Monday, March 26, 2012

An Illustrator's Portfolio Critique

Topic: Guidelines for preparing a portfolio.On March 31st I'll be attending the Houston Chapter of the Society of Children's Book Writers and Illustrators (SCBWI) conference.  It will be my first time to have my portfolio critiqued and on display.  I've been setting up my portfolio for months now.  It's been quite a process. 

Above:  Illustrations for my portfolio and business cards.  The first is pencil and ink with image manipulation (GIMP).  The center illustration is a graphic illustration using GIMP.  The last is pencil and GIMP.

 How to Set Up Your Portfolio for Public Viewing and Critiques*:                                    

     1. Choose your best illustrations (those that have action or can tell a story)
     2. Scan them in
     3. Clean images up using digital software such as GIMP or Photoshop
     4. Size them correctly
     5. Print copies of these illustratons
     6. Purchase a portfolio
     7. Insert the illustrations in the best order:
           a. your best pieces go in first and last place (they make a lasting impression in these positions)
           b. select and group illustrations by story
           c. if you are STRONG in more than one style of art (ie. pencil and oil), group the styles
           d. have no more than 15 illustrations in your porfolio (Only your strongest pieces!)
           e. try to arrange it so that all illustrations are facing one way
     8. When possible, have your portfolio critiqued by your peers
          a. remove any illustrations your peers deem the weakest
          b. rescan the originals of any illustrations that need clean up (as suggested by your peers)
          c. correct and clean up all errors (digitally)
          d. print them again
     9. Make business cards (or i.e., bookmarks, postcards) to pass out at the conference.  Include:
           a. Image of book cover if published (include year) - is it a book and/or eBook?
           b. On the back side add an illustration and your name. Include whether you are an author,  
               illustrator, and/or artist. Add any important contact information ie. phone number, eMail,   
               Twitter, Website, Blog.  Are you a member of SCBWI? Put that down, too.                     
   10. At a later date, go back to your portfolio and study each copied illustration  
           a. are there any ink smudges                                                              
           b. are the colors correct                                                                            
           c. do you need to manually touch up any areas
           d. do the characters appear as you would like
   11. If you have a book dummy, you can include it with your portfolio.
   12. Make sure that as your portfolio pages are being viewed, your name and contact information can be seen with each page turn.

*Credit for much of this informaton goes to SCBWI and it's members.  SCBWI is a great organization to join. 
Do you have any other ideas on how to present an art portfolio?  You may use the comment section to help make this an informative post for all.  Thank you!                                                  


  1. this is excellent!
    Thank you for posting!

    1. Thanks Louise, please feel free to add to the list anytime. :)

  2. Brenda, I have a question for your list. You give a number of 'perfect' illustrations, and how to get them 'perfect' so to speak... love it all... but WHAT SIZE should they be printed to? also in the portfolio, do you add the standard 3 inch boarder mat board or do you 'fit' the illustration to the page protector size? ALSO, what is the 'perfect' or standard size for a portfolio for illustrations?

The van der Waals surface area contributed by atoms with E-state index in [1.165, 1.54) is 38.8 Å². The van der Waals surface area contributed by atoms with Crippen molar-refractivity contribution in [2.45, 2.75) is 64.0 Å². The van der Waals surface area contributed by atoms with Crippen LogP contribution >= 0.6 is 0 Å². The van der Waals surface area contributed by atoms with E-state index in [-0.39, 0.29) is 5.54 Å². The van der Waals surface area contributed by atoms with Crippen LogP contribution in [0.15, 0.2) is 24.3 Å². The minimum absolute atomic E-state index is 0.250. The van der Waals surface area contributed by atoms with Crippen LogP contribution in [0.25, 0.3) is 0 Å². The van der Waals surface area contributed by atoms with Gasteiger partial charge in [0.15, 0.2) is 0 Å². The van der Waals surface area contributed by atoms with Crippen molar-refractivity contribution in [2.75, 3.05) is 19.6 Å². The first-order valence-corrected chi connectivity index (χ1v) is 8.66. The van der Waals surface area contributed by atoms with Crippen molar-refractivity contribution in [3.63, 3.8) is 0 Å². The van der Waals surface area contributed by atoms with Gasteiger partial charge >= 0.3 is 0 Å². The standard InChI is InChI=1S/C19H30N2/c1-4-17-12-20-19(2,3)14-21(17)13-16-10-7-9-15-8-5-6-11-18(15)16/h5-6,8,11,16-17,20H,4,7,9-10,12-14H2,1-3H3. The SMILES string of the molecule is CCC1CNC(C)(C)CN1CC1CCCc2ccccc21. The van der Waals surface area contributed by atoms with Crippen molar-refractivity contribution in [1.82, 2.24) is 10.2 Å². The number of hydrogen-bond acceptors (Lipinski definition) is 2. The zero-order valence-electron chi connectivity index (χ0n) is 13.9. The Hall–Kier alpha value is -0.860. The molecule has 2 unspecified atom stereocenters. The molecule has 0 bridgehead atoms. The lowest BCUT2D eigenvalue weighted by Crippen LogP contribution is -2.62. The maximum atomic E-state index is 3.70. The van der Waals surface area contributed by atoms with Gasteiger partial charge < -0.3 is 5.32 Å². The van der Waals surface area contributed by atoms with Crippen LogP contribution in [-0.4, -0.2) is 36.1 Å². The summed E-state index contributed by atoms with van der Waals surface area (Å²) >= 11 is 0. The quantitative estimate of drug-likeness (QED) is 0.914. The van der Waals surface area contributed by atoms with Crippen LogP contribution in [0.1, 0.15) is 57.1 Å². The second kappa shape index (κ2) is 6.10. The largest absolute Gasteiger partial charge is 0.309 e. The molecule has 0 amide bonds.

I don't have enough for a SCBWI portfolio, but I am going to use your list to start putting mine together to show my critique group and start getting comments on my choices.

  3. Great questions, Louise! I knew I'd leave something out. :)

    Okay, the standard size of the portfolio should fit 8.5"x11" pages. To me, this size seems best. The reason being that you can make inexpensive letter size (or smaller) copies using your copier at home (if you have one). Also, since most picture books seem to be about this size (sometimes a little bigger/smaller), the viewer gets a picture book feel.

    Don't add a standard 3" boarder mat. Fit the illustrations to your page protector,or make the image slightly smaller for a framed look.

    Some of my illustrations (due to their large sizes)were scanned at the local copy place. I like to print these out to fit my 8.5"x11" portfolio. Some of my other illustrations are small (ie. 5"x5"). For small illustrations, I like to center the image before printing it out.

    For this conference, I plan on checking out all of the portfolios that are on display hoping to get new display ideas from other illustrators.

    When you attend your first conference, just try to have fun and learn. I didn't have a portfolio, and I didn't even check out the art portfolios when I attended my first conference. I was too busy trying to absorb everything I was learning about writing and publishing.

    Lastly, wait before purchasing anything. I'll try to take pictures and post about the portfolio showcase next week.

  4. I have been a member of SCBWI for many years and have attended several Florida Conferences and Workshops, but never a national conference but hy husband has been edging me on to one. So maybe next January, I might try NY. I prefer a snowy cold NY to anything California (except San Francisco! I would go back there in a heartbeat!)

    Good Luck with your portfolio! I can hardly wait to hear what happens!


    1. I'll be letting you know ASAP. I'm catching my breath right now. Planning on sorting my thoughts out tomorrow. I think you'll find some helpful advice from my notes about the conference I know I did.